racism in medicine institutional racism and the medical profession n.
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Racism in medicine Institutional racism and the medical profession. Aneez Esmail University of Manchester. Black and ethnic minority communities are not getting the services that they are entitled to…

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racism in medicine institutional racism and the medical profession

Racism in medicineInstitutional racism and the medical profession

Aneez Esmail

University of Manchester


Black and ethnic minority communities are not getting the services that they are entitled to…

‘… the institutional racism that is responsible for this is a disgrace and a festering abscess which is at present a blot upon the good name of the NHS.’

The Bennett Inquiry – April 2004


Institutional racism

‘Institutional racism is the collective failure of an organisation to provide an appropriate and professional service to people because of their colour, culture or ethnic origin. It can be seen or detected in processes, attitudes and behaviour which amount to discrimination through unwitting prejudice, ignorance, thoughtlessness and racist stereotyping, which disadvantage minority ethnic people’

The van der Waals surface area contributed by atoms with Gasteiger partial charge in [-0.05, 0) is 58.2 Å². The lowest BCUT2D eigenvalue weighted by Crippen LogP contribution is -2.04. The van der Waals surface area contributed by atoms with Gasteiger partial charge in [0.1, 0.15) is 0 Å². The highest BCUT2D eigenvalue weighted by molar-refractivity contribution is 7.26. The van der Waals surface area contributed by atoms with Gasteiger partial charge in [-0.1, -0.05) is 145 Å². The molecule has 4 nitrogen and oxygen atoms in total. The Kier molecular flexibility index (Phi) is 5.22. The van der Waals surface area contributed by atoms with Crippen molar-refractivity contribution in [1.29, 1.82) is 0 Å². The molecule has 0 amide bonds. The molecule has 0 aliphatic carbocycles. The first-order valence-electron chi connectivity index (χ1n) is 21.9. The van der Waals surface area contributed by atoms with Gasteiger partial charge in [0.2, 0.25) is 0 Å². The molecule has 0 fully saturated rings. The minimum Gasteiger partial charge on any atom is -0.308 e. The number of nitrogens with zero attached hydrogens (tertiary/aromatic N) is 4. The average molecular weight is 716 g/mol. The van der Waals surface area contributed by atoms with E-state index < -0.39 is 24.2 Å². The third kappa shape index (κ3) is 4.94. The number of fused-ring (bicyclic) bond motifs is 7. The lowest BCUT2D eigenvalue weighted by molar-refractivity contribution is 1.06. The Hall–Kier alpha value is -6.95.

Sir William McPherson in the Stephen Lawrence Inquiry 1999

what is the evidence the professional legacy
What is the evidence ?The professional legacy
  • Applications to medical school
  • Examinations
  • Getting a job
    • Career progression and promotion
  • Remuneration
  • Complaints and suspensions
medical school selection
Medical School Selection
  • Ethnic minority applicants disadvantaged
    • McManus et al 1989
    • Esmail et al 1995
    • McManus et al 1998
getting a job
Getting a Job
  • Controlled trial using identical CV’s with English and Asian names
  • White candidates twice as likely to be shortlisted compared to Asians
          • Esmail and Everington BMJ 1993;306:691
          • Esmail and Everington BMJ 1997;314:1619
  • Less than 10% of trusts carried out equal opportunities monitoring
getting a job career progress
Getting a job - Career progress
  • 66% of medical workforce is white but 80% of all consultant appointments are taken by white doctors (DoH 2000)
  • 42% of white doctors shortlisted for consultant appointments (12% successful) but only 28% (6% successful)of ethnic minority doctors shortlisted (CRE 1996)
getting stuck in a job
Getting stuck in a job
  • 66% of staff grade doctors and 65% of associate specialist grades qualified overseas (DoH 2001)
  • 44% of all locums qualified in South Asia or West Africa. 70% of long term locums qualified overseas(Audit Commission 1995)
  • In nearly 80% of trusts surveyed, one or more locums employed for more than 12 months (Atherton and Murray 2001)
  • Overrepresentation of doctors from ethnic minorities in cases brought before the GMC
      • Esmail and Everington BMJ 1994;308:1374
  • Ethnic minority doctors 6 times more likely to be charged with offences compared to white doctors
  • Complete lack of transparency in process